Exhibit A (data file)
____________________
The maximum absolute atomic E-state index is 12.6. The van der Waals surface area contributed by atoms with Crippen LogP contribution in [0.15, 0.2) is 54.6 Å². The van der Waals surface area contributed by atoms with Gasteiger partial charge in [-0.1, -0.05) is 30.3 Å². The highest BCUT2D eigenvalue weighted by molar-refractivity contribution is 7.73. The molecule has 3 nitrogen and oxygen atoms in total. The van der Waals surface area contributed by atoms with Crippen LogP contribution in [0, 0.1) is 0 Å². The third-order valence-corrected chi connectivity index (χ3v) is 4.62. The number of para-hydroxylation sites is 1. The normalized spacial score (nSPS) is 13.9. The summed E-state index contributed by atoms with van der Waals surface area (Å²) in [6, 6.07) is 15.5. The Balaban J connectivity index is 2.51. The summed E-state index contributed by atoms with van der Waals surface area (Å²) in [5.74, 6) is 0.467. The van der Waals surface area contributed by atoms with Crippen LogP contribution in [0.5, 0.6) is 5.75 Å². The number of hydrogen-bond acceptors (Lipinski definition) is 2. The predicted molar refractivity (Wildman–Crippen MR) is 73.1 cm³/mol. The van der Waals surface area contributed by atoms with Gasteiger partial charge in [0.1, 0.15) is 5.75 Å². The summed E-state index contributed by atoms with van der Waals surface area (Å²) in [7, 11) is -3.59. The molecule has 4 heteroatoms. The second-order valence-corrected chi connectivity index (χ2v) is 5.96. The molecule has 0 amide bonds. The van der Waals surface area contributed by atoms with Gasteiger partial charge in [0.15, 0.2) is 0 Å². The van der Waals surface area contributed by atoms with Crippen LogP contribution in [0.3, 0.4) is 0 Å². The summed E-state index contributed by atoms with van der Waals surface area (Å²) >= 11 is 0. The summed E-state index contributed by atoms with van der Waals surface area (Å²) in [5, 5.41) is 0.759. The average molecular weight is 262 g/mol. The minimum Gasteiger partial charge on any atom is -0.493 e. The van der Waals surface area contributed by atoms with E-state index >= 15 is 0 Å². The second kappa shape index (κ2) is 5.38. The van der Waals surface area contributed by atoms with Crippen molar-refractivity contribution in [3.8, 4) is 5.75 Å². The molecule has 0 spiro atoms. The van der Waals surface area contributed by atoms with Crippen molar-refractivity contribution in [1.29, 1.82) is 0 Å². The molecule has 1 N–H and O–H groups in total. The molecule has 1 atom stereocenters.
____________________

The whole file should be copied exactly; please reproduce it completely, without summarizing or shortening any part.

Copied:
The maximum absolute atomic E-state index is 12.6. The van der Waals surface area contributed by atoms with Crippen LogP contribution in [0.15, 0.2) is 54.6 Å². The van der Waals surface area contributed by atoms with Gasteiger partial charge in [-0.1, -0.05) is 30.3 Å². The highest BCUT2D eigenvalue weighted by molar-refractivity contribution is 7.73. The molecule has 3 nitrogen and oxygen atoms in total. The van der Waals surface area contributed by atoms with Crippen LogP contribution in [0, 0.1) is 0 Å². The third-order valence-corrected chi connectivity index (χ3v) is 4.62. The number of para-hydroxylation sites is 1. The normalized spacial score (nSPS) is 13.9. The summed E-state index contributed by atoms with van der Waals surface area (Å²) in [6, 6.07) is 15.5. The Balaban J connectivity index is 2.51. The summed E-state index contributed by atoms with van der Waals surface area (Å²) in [5.74, 6) is 0.467. The van der Waals surface area contributed by atoms with Crippen LogP contribution in [0.5, 0.6) is 5.75 Å². The number of hydrogen-bond acceptors (Lipinski definition) is 2. The predicted molar refractivity (Wildman–Crippen MR) is 73.1 cm³/mol. The van der Waals surface area contributed by atoms with Gasteiger partial charge in [0.1, 0.15) is 5.75 Å². The summed E-state index contributed by atoms with van der Waals surface area (Å²) in [7, 11) is -3.59. The molecule has 4 heteroatoms. The second-order valence-corrected chi connectivity index (χ2v) is 5.96. The molecule has 0 amide bonds. The van der Waals surface area contributed by atoms with Gasteiger partial charge in [0.15, 0.2) is 0 Å². The van der Waals surface area contributed by atoms with Crippen LogP contribution in [0.3, 0.4) is 0 Å². The summed E-state index contributed by atoms with van der Waals surface area (Å²) >= 11 is 0. The summed E-state index contributed by atoms with van der Waals surface area (Å²) in [5, 5.41) is 0.759. The average molecular weight is 262 g/mol. The minimum Gasteiger partial charge on any atom is -0.493 e. The van der Waals surface area contributed by atoms with E-state index >= 15 is 0 Å². The second kappa shape index (κ2) is 5.38. The van der Waals surface area contributed by atoms with Crippen molar-refractivity contribution in [3.8, 4) is 5.75 Å². The molecule has 0 spiro atoms. The van der Waals surface area contributed by atoms with Crippen molar-refractivity contribution in [1.29, 1.82) is 0 Å². The molecule has 1 N–H and O–H groups in total. The molecule has 1 atom stereocenters.